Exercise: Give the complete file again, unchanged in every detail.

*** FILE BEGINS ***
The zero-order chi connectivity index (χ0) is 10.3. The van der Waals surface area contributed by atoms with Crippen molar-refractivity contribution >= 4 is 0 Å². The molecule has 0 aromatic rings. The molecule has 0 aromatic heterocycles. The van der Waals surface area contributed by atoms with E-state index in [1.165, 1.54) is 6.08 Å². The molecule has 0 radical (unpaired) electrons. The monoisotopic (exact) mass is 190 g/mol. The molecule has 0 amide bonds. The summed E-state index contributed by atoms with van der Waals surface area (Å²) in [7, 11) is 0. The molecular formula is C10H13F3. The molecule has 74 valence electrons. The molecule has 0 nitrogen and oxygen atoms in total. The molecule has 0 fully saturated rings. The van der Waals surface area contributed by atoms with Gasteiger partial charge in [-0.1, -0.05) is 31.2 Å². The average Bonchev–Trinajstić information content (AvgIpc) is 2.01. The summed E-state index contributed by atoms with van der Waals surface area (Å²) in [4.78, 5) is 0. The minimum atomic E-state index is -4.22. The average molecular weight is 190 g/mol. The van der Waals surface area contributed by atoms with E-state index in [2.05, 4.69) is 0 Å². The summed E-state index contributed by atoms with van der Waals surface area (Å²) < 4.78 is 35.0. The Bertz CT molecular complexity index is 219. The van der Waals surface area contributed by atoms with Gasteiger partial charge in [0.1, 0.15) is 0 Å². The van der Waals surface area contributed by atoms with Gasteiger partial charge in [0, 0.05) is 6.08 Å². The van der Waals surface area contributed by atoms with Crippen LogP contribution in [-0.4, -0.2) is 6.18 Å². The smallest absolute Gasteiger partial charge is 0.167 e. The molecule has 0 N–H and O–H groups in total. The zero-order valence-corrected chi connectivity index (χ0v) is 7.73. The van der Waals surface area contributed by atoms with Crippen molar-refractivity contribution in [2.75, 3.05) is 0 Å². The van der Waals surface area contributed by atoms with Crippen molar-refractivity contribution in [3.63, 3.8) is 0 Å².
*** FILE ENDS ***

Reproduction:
The zero-order chi connectivity index (χ0) is 10.3. The van der Waals surface area contributed by atoms with Crippen molar-refractivity contribution >= 4 is 0 Å². The molecule has 0 aromatic rings. The molecule has 0 aromatic heterocycles. The van der Waals surface area contributed by atoms with E-state index in [1.165, 1.54) is 6.08 Å². The molecule has 0 radical (unpaired) electrons. The monoisotopic (exact) mass is 190 g/mol. The molecule has 0 amide bonds. The summed E-state index contributed by atoms with van der Waals surface area (Å²) in [7, 11) is 0. The molecular formula is C10H13F3. The molecule has 74 valence electrons. The molecule has 0 nitrogen and oxygen atoms in total. The molecule has 0 fully saturated rings. The van der Waals surface area contributed by atoms with Gasteiger partial charge in [-0.1, -0.05) is 31.2 Å². The average Bonchev–Trinajstić information content (AvgIpc) is 2.01. The summed E-state index contributed by atoms with van der Waals surface area (Å²) in [4.78, 5) is 0. The minimum atomic E-state index is -4.22. The average molecular weight is 190 g/mol. The van der Waals surface area contributed by atoms with E-state index in [2.05, 4.69) is 0 Å². The summed E-state index contributed by atoms with van der Waals surface area (Å²) < 4.78 is 35.0. The Bertz CT molecular complexity index is 219. The van der Waals surface area contributed by atoms with Gasteiger partial charge in [0.1, 0.15) is 0 Å². The van der Waals surface area contributed by atoms with Gasteiger partial charge in [0, 0.05) is 6.08 Å². The van der Waals surface area contributed by atoms with Crippen LogP contribution in [-0.4, -0.2) is 6.18 Å². The smallest absolute Gasteiger partial charge is 0.167 e. The molecule has 0 N–H and O–H groups in total. The zero-order valence-corrected chi connectivity index (χ0v) is 7.73. The van der Waals surface area contributed by atoms with Crippen molar-refractivity contribution in [2.75, 3.05) is 0 Å². The van der Waals surface area contributed by atoms with Crippen molar-refractivity contribution in [3.63, 3.8) is 0 Å².